Does a foodie-type-writer always have to center the writing on food? Today, if necessary, the food anchor is an amazing girlfriend dinner at Bonefish Grill (chain restaurant, but good) in Smokey Point. And today another anchor is college acceptance. The youngest man-child got acceptance from two schools. One is a relief as in, “oh, I will be able to go to college next year” (and this represents a hypochondriac mind, as in, oh, no, I won’t get accepted to any colleges…). The other is from the dream college, all the way on the other side of the country, in Syracuse. But today, I also had the most rich experience from an amazing student. And since it is a student I will call him James.
This week, I’ve head the joy of covering the ASB leadership class for three days because the advisor is away at the 2017 Washington Activities Advisor Association conference in Vancouver. It has been fun, and I know a lot of these kids from being a grade and club advisor, myself. James is the ASB president and he has been running the class beautifully, professionally and energetically. But yesterday was most special.
Charging into class after reading the daily announcements on the school PA, he rallies the students. It’s “Family Day.” Friday. The day of the week when he leads the students in “family-building.” He divides them into groups, then gives each group some photocopied “jigsaw” pieces to put together.The first team to assemble all of theirs correctly and hang them on the board wins. Ready, set, go! The shout. They laugh. They race. And when all the puzzles are assembled on the board–all 8 1/2 x 11 photos of ASB members–he asks them to look at the images. Do we know these people? What do we know about these people? How do we know? Every day students see me around campus and they think, ‘Hey, James knows everyone.’ But I don’t know everyone and I don’t know what they’re going through. I don’t know their stories. That’s our job. And do you ever hear me complain about the work that we have to do? Do you ever hear me say I’m tired? I might have been up until three and getting up again at 5:00 to come here, but I never complain. This isn’t what I meant to do. Sometimes I hear that I’m too hard on us, and that I’m always focusing us on the task. But I’m tired, too. And that’s where he loses it. He starts crying and the room stills. Students who had been distracted stop. And watch. And listen. Then the real “family day” begins. Another student chimes in, We can’t judge others. I might have been up all night with my mom because my parents are getting a divorce, but I still come here. And I say that I’m tired. But it’s not fair to judge me. A push-back on his message. He sits, becomes still and listens, himself. They start talking about wanting to get to know one another themselves, about caring for one another and understanding one-another’s struggles. Saying you’re a family is one thing. Behaving like a family and knowing each other like a family, well, that’s quite another. More students participate. We need family activities outside of school. A movie. A girls’ night. A guys’ night. Not where he ever meant to take that jigsaw activity, but it ends with a hug. Thirty students amassing in the center of the room and embracing one another. Not led by any adults. This is what leadership is about.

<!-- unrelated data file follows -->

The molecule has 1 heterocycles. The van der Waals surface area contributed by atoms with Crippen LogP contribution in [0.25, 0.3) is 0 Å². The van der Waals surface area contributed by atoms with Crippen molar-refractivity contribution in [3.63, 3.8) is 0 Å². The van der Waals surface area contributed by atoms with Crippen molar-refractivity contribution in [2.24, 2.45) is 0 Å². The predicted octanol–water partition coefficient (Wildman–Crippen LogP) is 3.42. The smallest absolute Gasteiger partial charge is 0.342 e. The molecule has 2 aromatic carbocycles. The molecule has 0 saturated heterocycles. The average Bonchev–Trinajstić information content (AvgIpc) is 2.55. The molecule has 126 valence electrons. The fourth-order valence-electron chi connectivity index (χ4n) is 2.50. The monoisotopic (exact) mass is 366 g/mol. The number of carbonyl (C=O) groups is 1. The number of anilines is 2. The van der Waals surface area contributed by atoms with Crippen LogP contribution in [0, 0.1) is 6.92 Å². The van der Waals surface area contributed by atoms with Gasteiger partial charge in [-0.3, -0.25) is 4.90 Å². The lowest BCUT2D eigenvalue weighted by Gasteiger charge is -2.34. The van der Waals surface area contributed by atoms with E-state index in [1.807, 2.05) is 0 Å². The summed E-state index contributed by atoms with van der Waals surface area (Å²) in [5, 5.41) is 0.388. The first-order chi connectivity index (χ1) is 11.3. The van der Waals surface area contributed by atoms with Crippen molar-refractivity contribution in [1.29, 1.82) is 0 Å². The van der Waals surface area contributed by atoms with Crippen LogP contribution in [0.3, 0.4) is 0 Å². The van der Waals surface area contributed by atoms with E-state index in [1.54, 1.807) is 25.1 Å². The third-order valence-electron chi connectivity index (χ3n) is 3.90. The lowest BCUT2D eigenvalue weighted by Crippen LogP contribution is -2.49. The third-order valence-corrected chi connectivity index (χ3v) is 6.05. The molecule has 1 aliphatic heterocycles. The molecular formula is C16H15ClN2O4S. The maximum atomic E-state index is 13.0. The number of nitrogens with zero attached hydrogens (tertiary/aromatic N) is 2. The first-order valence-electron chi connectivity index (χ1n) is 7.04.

James is the most impressive, motiving, passionate, caring, deliberate student I’ve ever watched. He is a model for student leaders because of the way he carries himself and embraces others. Real character is easy to talk about, but it’s entirely different to see it in action on such amazing day with such amazing students. Led by James.